Physics and Astronomy
Yao, Kevin (School: Texas Academy of Mathematics and Science)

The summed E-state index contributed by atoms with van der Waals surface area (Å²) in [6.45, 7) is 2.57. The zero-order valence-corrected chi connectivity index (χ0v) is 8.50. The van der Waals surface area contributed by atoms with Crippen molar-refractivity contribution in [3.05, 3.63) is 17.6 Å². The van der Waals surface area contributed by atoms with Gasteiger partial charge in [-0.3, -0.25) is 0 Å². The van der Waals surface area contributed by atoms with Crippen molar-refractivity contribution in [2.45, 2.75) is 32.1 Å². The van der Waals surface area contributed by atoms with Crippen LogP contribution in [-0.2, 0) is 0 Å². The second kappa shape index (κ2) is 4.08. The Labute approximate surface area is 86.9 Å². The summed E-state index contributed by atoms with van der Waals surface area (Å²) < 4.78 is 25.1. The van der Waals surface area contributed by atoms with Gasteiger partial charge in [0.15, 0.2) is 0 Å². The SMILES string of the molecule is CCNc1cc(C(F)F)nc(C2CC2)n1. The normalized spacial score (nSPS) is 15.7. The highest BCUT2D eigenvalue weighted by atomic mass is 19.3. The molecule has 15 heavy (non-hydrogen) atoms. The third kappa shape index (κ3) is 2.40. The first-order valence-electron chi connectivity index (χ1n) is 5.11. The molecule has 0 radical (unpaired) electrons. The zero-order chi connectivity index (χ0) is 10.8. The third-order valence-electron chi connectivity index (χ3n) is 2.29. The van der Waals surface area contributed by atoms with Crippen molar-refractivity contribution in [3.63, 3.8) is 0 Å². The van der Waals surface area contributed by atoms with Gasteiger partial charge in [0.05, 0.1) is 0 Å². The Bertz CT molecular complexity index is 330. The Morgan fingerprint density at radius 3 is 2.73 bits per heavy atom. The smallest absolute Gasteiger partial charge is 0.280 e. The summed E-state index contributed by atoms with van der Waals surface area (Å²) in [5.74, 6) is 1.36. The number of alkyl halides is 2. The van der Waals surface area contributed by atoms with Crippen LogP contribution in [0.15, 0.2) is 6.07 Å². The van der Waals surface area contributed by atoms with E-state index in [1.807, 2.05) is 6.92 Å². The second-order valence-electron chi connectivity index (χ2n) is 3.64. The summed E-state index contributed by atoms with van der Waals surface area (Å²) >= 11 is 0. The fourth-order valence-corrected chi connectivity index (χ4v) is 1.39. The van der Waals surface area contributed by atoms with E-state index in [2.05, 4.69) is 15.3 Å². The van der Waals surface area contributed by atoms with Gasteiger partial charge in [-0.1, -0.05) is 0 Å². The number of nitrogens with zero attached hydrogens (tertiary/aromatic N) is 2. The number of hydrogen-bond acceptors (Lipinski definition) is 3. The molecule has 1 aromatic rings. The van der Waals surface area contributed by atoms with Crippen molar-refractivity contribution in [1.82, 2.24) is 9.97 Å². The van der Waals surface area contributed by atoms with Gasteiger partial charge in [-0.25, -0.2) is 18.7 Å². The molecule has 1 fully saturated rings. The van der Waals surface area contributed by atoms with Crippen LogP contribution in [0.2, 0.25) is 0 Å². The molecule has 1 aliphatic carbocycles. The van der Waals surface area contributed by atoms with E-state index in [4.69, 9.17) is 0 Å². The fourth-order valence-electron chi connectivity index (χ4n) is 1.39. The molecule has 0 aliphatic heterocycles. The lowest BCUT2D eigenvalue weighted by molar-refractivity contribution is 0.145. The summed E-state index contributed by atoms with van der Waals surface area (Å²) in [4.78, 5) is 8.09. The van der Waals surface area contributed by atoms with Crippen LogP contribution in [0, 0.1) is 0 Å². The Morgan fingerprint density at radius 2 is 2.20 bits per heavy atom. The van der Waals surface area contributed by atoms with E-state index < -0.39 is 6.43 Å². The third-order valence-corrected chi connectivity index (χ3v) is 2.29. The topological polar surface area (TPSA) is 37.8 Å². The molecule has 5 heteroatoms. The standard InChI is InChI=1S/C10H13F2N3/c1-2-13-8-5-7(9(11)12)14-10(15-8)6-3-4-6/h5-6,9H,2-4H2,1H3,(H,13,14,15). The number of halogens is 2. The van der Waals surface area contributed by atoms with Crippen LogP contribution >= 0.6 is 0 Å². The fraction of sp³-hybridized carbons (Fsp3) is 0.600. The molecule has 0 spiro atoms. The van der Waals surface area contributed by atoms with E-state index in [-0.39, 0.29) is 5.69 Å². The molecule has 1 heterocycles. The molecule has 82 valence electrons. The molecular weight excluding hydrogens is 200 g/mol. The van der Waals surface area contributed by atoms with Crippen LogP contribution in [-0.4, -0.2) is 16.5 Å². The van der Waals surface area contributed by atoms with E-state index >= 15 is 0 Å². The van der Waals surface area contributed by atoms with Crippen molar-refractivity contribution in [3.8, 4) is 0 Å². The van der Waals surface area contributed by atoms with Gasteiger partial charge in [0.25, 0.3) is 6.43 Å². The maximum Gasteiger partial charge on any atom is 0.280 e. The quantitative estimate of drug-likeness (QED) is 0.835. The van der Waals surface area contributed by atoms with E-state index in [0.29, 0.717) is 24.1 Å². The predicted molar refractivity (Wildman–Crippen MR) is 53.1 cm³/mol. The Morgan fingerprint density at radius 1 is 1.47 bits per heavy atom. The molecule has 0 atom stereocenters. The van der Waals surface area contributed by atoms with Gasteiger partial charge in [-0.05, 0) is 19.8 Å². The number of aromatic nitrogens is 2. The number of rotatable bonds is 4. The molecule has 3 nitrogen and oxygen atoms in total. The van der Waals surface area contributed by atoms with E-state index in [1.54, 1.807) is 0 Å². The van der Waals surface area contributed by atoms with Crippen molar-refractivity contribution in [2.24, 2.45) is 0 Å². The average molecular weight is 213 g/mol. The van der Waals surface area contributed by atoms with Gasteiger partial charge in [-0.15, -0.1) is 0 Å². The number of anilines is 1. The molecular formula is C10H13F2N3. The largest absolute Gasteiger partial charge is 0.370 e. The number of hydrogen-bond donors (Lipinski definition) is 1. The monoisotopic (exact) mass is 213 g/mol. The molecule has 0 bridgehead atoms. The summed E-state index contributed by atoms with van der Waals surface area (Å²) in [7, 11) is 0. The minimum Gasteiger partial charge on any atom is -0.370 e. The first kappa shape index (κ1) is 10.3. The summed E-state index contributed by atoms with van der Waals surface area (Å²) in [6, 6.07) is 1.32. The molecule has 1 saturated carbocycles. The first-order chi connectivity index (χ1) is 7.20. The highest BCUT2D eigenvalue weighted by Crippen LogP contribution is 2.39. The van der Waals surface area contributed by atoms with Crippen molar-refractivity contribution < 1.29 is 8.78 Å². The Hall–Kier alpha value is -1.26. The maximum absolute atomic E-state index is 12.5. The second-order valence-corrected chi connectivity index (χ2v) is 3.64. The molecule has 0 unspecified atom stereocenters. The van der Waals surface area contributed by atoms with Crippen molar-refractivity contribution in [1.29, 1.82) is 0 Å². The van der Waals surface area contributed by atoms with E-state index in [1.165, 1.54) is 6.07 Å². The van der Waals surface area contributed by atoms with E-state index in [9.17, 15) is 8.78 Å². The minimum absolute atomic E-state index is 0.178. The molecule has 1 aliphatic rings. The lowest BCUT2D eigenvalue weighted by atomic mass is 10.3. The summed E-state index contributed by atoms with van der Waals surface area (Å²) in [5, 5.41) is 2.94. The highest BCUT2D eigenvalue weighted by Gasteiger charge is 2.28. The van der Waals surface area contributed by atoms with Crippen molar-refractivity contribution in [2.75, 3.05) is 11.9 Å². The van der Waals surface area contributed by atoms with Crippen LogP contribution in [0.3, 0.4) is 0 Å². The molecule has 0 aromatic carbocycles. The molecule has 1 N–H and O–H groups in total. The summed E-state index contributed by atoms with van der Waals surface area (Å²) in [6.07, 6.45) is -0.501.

MoS2 monolayers (a single layer of molybdenum disulfide) are one of the most promising materials for future generations. These monolayers have remarkable semiconducting and optical properties, such as a direct bandgap and exceptionally large spin-orbit coupling and exciton binding energy, which offers many novel applications in electronics and optoelectronics that could result in faster computers and more efficient solar panels, among other applications. However, the degradation of MoS2 after long-term exposure to ambient air conditions is an impediment to their implementation in industry. To combat this large obstacle, I have pioneered new and feasible methods to prevent degradation of MoS2 monolayers, including dry box storage, hydrophobic substrate use, and thicker-layered growth. I have also validated these methods’ effectiveness in transistors. In order to accomplish that, I first discovered a novel method to accelerate the degradation of MoS2, thereby allowing for the quick observation of the degradation process and testing of possible prevention techniques. Using this method, I have studied the mechanism for the degradation of MoS2 monolayers and pinpointed water surface diffusion as the agent that advances degradation. Understanding this mechanism allowed me to propose and realize novel and feasible degradation prevention tactics. These breakthroughs stand to facilitate the development of next-generation air-stable technologies.